I’ve never planned much more than flights and accommodations when I travel. There’s usually a mental list of things I’d like to do, but planned itineraries are not my thing and I’m lucky to be able to travel with someone who is just as happy as I am to fly by the seat of my pants, have plans turned upside down and explore adventures that might pop up unexpectedly along the way.
And in not having any strict timetables to follow, we’ve naturally fallen into some routines that have injected mindfulness into our holiday.
Staying in an AirBnB means no rush to vacate the room, which in turn means coffee in our pajamas, staring out at Table Mountain (this view, though!) and rattling off how we’d like to spend the day. This little ritual, maybe seemingly insignificant, is huge to me. It gives me a chance to feel out our moods and energy levels (the jet lag was REAL) and to begin the day completely connected.
Maintaining a daily yoga practice has been key to staying mindful while on holiday. It doesn't have to be yoga, but movement is great for both the body and mind to adjust to being somewhere new. Yoga is something that I keep up with at home, and is a great option on the road because it requires minimal equipment or prior planning (#stopdropandyoga). We've also been doing a good amount of hiking, boxing at a local boxing gym and throwing in body weight exercises or favorites from Ab'Asanas when there's a few minutes to kill around the apartment.
At some point during the day, either over a coffee or pre- or post-afternoon siesta, I like to take a pen to our travel journal (currently loving Rifle Paper Co., their whimsical designs are lovely and the page setup is perfect, with the lefthand side blank for ticket stubs and memorabilia and the righthand side lined for writing). This is something we’ve been doing since our first vacation together, making notebooks thick with boarding passes, ticket stubs and instant photos. There's something about vacation that seems to distort time; I think it's a combination of the time change, seeing and doing so many things in a short amount of time and the need to just "take it all in" that I'm usually pretty surprised when I recount the events since my last entry and glue in the tickets and other scraps. A lot of what we see here in Cape Town is both heavy and hopeful, and "history" here isn't something that's stuck in the past, it's very recent and real and it's nice to have a moment to jot down how I'm feeling. It feels good to talk about my favorite parts of the day and to listen to Ray's favorite parts... and sometimes that discussion is my favorite part of the day!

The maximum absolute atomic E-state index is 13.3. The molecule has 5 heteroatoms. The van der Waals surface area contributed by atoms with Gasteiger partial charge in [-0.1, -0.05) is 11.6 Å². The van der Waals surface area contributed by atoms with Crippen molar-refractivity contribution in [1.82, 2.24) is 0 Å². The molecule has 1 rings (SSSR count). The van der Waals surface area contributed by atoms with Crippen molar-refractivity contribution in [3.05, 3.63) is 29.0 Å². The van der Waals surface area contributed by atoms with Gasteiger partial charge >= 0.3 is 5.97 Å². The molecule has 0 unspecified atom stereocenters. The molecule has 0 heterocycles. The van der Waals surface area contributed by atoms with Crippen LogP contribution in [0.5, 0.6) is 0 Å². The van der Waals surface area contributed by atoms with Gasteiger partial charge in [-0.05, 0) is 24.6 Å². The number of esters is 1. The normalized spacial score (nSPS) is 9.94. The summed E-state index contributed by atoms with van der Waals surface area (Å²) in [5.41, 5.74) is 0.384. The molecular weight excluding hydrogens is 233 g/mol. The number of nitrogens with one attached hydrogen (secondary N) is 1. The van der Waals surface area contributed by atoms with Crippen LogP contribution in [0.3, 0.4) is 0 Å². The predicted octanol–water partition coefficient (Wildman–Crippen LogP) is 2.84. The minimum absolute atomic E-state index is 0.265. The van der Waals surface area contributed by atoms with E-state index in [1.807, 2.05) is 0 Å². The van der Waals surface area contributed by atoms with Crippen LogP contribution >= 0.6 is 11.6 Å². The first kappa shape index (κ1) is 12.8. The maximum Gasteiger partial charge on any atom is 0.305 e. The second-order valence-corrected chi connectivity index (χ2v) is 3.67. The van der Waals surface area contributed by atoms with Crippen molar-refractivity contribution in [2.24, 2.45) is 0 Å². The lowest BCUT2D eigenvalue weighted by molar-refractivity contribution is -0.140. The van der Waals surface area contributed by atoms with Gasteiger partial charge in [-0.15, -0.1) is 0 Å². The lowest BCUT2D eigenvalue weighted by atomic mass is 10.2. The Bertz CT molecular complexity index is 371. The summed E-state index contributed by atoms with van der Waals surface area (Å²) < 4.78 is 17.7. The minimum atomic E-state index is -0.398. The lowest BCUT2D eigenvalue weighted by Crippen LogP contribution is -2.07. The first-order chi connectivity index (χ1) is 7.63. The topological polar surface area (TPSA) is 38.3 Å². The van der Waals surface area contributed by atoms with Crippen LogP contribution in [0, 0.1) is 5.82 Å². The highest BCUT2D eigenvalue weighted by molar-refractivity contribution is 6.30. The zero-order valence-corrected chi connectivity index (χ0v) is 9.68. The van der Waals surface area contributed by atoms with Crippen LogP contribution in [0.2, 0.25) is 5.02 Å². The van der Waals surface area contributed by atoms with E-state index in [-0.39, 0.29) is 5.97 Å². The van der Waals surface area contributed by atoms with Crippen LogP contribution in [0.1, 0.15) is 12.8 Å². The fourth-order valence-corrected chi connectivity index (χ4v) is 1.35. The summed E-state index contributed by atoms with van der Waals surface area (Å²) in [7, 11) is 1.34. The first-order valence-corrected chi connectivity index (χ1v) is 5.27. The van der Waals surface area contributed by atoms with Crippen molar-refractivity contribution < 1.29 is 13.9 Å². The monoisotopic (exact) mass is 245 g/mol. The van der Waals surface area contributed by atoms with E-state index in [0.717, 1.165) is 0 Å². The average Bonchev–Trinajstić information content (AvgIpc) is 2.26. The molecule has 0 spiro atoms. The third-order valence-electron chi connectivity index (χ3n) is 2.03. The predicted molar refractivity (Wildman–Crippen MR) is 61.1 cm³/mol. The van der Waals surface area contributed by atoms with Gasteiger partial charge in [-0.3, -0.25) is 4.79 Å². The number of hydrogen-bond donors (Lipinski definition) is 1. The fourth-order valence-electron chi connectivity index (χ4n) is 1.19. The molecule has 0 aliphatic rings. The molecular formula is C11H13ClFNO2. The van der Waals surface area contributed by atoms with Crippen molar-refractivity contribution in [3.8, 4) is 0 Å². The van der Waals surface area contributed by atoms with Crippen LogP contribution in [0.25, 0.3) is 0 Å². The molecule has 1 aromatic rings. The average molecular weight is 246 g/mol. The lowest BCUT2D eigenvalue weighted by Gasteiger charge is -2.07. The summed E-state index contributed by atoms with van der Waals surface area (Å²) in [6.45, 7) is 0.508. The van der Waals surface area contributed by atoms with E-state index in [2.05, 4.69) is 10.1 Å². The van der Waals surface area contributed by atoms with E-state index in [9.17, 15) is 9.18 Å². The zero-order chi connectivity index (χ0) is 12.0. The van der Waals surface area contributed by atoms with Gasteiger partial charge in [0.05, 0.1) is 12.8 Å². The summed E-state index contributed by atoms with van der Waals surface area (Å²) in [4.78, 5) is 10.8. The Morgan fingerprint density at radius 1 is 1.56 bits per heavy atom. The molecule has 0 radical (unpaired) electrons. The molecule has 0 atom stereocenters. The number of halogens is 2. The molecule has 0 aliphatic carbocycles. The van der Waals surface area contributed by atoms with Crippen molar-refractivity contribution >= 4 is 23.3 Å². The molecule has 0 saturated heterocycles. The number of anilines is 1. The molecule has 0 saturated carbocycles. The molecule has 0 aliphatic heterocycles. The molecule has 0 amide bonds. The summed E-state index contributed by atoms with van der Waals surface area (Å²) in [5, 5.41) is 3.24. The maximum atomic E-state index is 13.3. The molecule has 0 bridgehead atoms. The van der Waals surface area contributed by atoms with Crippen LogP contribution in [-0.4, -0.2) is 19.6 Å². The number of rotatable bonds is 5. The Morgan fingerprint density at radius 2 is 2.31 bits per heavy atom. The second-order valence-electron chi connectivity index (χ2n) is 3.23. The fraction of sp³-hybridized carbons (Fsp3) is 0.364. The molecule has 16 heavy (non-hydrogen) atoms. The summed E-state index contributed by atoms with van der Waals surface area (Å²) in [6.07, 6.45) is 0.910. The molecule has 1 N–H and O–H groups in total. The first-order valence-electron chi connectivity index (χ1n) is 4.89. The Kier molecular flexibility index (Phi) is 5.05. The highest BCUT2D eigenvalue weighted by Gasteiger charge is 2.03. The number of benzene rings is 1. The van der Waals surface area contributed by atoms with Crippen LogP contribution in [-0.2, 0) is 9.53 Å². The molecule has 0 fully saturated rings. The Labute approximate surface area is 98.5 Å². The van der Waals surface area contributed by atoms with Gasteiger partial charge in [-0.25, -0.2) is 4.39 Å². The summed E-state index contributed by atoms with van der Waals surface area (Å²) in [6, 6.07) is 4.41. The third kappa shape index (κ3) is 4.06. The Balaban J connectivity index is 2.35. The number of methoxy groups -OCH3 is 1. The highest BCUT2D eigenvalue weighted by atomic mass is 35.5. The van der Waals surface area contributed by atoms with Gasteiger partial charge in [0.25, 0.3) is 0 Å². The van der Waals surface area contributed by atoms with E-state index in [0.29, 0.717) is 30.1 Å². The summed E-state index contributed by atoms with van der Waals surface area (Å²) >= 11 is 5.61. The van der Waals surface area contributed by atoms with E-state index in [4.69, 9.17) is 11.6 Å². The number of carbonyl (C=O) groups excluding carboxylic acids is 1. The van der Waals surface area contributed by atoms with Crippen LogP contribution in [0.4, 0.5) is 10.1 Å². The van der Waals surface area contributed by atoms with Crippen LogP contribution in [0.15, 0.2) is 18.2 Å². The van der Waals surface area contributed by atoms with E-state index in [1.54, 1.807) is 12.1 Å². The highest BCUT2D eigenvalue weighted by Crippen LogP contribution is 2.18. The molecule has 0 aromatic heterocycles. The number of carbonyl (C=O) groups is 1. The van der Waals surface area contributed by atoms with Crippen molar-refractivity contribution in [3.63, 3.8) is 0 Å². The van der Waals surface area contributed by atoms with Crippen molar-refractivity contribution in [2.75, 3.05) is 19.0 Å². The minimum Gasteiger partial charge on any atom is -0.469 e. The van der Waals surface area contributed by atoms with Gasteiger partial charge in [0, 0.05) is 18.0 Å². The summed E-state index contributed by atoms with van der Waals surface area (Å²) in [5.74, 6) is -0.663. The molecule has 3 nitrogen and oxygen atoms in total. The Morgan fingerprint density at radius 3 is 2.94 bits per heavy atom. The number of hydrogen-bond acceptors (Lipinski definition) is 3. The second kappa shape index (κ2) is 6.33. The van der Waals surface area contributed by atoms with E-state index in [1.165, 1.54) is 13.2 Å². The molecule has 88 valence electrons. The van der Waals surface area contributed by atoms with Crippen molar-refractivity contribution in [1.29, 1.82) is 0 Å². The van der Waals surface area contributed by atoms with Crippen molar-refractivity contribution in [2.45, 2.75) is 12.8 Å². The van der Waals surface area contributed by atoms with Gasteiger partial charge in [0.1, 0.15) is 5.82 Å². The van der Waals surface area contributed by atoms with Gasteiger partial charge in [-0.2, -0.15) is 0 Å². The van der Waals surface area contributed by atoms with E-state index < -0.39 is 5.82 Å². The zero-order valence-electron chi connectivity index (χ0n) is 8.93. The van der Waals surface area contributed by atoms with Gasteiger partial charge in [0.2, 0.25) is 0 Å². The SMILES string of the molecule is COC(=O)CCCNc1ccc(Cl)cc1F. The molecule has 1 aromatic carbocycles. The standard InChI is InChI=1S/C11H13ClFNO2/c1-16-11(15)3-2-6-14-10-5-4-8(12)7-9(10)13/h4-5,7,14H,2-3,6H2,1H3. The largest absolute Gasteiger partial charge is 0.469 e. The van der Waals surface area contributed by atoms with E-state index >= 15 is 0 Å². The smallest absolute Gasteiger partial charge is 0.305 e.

Apart from ticket stubs and pamphlets, I love including instant photos in my travel journal. There's something about having a tangible (like, actually hold it in my hand) memory of a snapshot in time when I was thinking "I do not want to forget this!" #lifehack: keeping my Fuji Instax Mini on hand to capture those never-forget moments ensures that I can stay in the moment and quickly (and easily!) document it so I can return to that place and time whenever I wish!
At home I write in a 5 year one-line-a-day journal (there are a few out there, but I've been keeping this one) and I’ve kept up with it when I travel. Sometimes we answer the prompts together, sometimes it’s just me. But the questions are usually completely out of the blue, and that simple unexpected prompt gets me out of my head and ready to wind down for the night.
Lastly, but certainly not least, finding a way to connect leaves me feeling grounded, even with my feet on foreign soil. Something as simple as a completely present conversation with the security guard on the corner, or mindfully fielding a taxi driver or waitstaff's questions about where we are from and how we are enjoying our visit to South Africa, or even just sharing a moment with children in the streets is what makes me feel like a mindful traveler and not just a tourist.
How do you stay present and mindful when you're on holiday? Comment below to let me know!